Federal Holidays Deserve More Recognition

Grace Ryan, News Editor

For the majority of high schoolers, the most appreciated holidays are Halloween, Thanksgiving, Christmas and Easter with the rest of the holidays during the year only remembered—or sometimes not even remembered—for the day off. Among religious holidays such as Rosh Hashanah and Yom Kippur, the fall has numerous nonsecular holidays including Labor Day, Indigeneous People’s Day and Veterans Day. Although these holidays have days off of school while Halloween does not, Halloween receives more recognition and celebration in the lives of high school students. 

All Saints’ Day on Nov. 1 and Day of the Dead celebrated by those of Mexican heritage celebrated from Nov. 1-2 are both around the Halloween season; however, high school students do not celebrate these other holidays—at least outside of school. The majority do not celebrate Halloween for more than decorations, costumes and candy. Although Halloween can be a fun holiday for children with trick or treating and decorations, high school students largely transform Halloween to be only about the costumes and parties. Halloween has little historical or memorial significance and steals recognition away from the more deserving holidays that have more significance. 

Halloween is not a federal holiday in the United States, but many under-appreciated holidays are federal holidays with days off from work and school. High school students must begin to take recognition for federal holidays and not just use them for the day off. High school students do not need to take much action in order to celebrate a federal holiday because they can research to learn more about the topic, take a moment for those who may have benefited or sacrificed for the holiday’s events or participate in a movement or celebration of the holiday. For example, there are many ways to celebrate Veterans Day. Many people know a veteran and could send them a message or take a moment to remember their service. Also, anyone could take a few minutes to make gratitude cards for veterans. Just a few minutes to remember why the day was made a federal holiday in the first place is enough.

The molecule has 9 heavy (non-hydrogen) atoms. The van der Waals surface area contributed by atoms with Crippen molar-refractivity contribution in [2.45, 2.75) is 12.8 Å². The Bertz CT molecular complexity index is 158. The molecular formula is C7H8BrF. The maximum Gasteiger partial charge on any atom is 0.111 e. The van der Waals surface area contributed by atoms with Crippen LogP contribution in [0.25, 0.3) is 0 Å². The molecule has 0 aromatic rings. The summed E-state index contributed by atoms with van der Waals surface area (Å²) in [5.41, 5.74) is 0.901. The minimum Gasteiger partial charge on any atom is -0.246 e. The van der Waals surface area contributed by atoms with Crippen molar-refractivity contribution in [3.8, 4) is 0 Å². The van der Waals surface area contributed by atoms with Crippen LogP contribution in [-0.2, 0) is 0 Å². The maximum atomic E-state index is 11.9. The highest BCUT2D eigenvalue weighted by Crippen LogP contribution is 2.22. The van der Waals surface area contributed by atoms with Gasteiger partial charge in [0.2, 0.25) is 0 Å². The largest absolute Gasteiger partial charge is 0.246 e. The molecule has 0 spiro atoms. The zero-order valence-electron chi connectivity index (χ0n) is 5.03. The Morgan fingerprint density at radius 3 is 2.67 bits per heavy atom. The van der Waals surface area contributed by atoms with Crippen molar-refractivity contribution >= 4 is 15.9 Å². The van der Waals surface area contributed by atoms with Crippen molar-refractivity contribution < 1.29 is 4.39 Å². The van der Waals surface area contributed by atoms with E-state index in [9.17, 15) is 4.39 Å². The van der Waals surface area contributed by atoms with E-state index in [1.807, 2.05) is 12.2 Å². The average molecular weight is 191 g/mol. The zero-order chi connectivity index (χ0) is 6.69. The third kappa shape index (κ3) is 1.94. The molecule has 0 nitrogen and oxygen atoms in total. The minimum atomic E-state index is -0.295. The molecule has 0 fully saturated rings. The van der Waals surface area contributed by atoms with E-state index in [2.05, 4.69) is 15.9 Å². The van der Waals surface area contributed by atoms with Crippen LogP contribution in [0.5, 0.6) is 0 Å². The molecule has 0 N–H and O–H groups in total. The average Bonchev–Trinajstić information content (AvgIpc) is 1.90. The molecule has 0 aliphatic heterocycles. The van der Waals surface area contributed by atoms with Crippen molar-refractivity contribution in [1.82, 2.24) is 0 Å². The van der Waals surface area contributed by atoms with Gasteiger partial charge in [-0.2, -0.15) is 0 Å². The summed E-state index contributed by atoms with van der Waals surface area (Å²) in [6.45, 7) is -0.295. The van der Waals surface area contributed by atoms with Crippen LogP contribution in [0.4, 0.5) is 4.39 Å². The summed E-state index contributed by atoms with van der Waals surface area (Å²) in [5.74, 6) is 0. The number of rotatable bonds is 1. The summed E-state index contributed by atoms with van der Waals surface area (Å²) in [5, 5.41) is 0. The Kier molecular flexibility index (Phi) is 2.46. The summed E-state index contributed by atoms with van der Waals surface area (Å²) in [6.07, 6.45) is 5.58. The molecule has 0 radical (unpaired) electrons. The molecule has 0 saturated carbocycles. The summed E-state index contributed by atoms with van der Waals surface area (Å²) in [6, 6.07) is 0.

Federal holidays also continue through the rest of the year with Martin Luther King Jr. Day, Memorial Day and Juneteenth. All of these holidays are granted a day off for remembrance, but little remembrance occurs. While in school, classes may cover the history behind Martin Luther King Jr. or Juneteenth throughout both elementary and secondary schools, but during the day off few high schoolers actually take time to understand and remember those involved in the holiday. For example, on Martin Luther King Jr. Day, the day should not go by without at least thinking about what Martin Luther King Jr. and his impact on how we live today. On the contrary, Valentine’s Day, which is not a federal holiday, receives more recognition and celebration. 

High school students should reconsider the unequal distribution of recognition between federal holidays and other holidays, such as Valentine’s Day, to give attention to the reasons for the day off.